FOR IMMEDIATE RELEASE
Contact: Ron Trumbla
News Releases 2005
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Officials from NOAA's National Weather Service today praised the Mayes County, Okla., emergency management team for completing a set of rigorous warning criteria necessary to earn the distinction of being declared StormReady.
“StormReady encourages communities to take a new, proactive approach to improving local hazardous weather operations and public awareness," said Ed Calianese, warning coordination meteorologist at the National Weather Service forecast office in Tulsa, Okla. “StormReady arms communities with improved communication and safety skills needed to save lives and property – before and during the event.”
The nationwide community preparedness program uses a grassroots approach to help communities develop plans to handle local severe weather and flooding threats. The program is voluntary and provides communities with clear-cut advice from a partnership between the local National Weather Service forecast offices and state and local emergency managers. StormReady started in 1999 with seven communities in the Tulsa, Okla., area. There are now more than 950 StormReady communities in 48 states.
At the Mayes County Courthouse in Pryor today, Steven Piltz, meteorologist-in-charge of the Tulsa forecast office, presented a recognition letter and special StormReady signs to county officials. The StormReady recognition will be in effect for three years when the county will go through a renewal process.
“Every year, around 500 Americans lose their lives to severe weather and floods,” said Brig. Gen. David L. Johnson, U.S. Air Force (Ret.), director of NOAA's National Weather Service. “More than 10,000 severe thunderstorms, 2,500 floods and 1,000 tornadoes impact the United States annually, and hurricanes are a threat to the Gulf and East Coasts. Potentially deadly weather can affect every person in the country. That’s why NOAA's National Weather Service developed the StormReady program.”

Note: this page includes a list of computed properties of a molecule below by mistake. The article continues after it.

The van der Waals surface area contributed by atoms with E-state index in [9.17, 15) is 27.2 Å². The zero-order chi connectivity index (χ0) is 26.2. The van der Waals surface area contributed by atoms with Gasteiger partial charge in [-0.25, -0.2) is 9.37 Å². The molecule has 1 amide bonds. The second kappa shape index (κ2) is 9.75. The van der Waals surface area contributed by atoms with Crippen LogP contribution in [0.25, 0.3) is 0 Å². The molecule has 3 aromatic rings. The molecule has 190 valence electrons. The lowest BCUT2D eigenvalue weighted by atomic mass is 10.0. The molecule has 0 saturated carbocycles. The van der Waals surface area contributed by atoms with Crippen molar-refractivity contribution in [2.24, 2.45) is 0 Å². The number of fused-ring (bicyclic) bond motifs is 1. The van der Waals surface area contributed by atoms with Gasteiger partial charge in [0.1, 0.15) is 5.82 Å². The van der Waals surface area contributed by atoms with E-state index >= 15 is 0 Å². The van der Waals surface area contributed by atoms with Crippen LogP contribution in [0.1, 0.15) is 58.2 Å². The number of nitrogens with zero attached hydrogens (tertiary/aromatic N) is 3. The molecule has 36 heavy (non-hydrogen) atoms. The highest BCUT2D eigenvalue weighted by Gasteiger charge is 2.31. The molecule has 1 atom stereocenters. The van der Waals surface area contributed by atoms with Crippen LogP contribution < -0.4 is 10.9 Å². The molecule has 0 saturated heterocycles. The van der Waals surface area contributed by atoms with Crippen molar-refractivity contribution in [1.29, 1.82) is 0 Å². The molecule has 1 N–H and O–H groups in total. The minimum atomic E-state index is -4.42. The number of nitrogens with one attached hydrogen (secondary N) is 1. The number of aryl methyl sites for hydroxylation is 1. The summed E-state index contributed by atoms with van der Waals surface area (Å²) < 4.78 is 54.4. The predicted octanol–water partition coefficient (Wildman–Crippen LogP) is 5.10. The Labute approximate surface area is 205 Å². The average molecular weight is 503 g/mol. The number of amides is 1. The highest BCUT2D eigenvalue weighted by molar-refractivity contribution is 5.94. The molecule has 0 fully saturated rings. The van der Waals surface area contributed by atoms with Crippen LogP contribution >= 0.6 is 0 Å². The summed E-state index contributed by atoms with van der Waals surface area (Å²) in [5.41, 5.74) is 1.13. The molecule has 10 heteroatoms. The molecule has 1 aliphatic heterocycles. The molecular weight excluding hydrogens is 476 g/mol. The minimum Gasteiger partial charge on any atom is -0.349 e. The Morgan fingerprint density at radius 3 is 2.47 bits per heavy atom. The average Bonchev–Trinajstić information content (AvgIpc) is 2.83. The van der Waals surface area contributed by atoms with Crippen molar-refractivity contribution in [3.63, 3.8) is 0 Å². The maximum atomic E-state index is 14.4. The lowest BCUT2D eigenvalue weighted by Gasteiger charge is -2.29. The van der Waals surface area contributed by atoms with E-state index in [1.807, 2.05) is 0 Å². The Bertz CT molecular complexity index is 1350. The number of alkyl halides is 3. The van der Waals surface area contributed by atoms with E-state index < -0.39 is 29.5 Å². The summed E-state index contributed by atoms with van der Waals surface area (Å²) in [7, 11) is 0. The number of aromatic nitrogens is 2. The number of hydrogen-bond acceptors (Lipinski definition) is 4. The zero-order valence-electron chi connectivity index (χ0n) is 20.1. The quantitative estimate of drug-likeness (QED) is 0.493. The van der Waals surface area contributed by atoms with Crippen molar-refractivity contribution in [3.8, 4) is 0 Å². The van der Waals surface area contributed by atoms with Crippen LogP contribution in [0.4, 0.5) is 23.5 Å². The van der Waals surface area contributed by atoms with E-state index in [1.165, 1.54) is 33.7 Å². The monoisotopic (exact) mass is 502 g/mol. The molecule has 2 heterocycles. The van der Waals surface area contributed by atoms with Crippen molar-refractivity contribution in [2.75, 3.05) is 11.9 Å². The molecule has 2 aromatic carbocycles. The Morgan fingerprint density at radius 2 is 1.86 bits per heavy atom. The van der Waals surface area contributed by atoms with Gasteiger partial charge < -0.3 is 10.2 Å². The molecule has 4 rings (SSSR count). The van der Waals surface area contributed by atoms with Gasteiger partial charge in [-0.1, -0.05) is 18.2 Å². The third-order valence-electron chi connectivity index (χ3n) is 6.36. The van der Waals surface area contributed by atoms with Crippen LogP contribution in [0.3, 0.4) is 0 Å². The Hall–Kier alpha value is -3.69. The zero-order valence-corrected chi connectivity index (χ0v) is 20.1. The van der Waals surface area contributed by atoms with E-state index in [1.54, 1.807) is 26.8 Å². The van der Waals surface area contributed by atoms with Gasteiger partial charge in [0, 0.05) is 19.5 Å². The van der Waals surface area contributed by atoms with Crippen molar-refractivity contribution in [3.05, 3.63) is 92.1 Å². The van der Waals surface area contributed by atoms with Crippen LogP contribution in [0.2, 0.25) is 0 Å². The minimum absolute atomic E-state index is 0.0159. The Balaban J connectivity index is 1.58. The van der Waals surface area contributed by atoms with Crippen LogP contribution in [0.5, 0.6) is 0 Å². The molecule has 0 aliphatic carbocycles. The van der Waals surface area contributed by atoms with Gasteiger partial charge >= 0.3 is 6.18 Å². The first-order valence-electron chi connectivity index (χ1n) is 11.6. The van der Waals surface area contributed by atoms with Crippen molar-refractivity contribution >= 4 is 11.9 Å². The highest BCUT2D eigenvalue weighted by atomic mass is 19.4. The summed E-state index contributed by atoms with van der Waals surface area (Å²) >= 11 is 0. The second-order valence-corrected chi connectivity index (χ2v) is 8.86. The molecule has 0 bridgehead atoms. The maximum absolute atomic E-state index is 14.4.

To be recognized as StormReady, a community must:
“Just like communities, families need to be storm ready by having an action plan for severe weather. Through StormReady, the National Weather Service plans to educate every American about what to do when severe weather strikes because it is ultimately each individual’s responsibility to protect himself or herself,” Piltz said.
NOAA’s National Weather Service is the primary source of weather data, forecasts and warnings for the United States and its territories. NOAA's National Weather Service operates the most advanced weather and flood warning and forecast system in the world, helping to protect lives and property and enhance the national economy.
The National Oceanic and Atmospheric Administration, an agency of the U.S. Commerce Department, is dedicated to enhancing economic security and national safety through the prediction and research of weather and climate-related events and providing environmental stewardship of our nation’s coastal and marine resources. Through the emerging Global Earth Observation System of Systems (GEOSS), NOAA is working with its federal partners and nearly 60 countries to develop a global monitoring network that is as integrated as the planet it observes.
On the Web:
NOAA’s National Weather Service: http://www.nws.noaa.gov
StormReady sign and program information: http://www.stormready.noaa.gov
Weather Service in Tulsa, Okla.: http://www.srh.noaa.gov/tsa/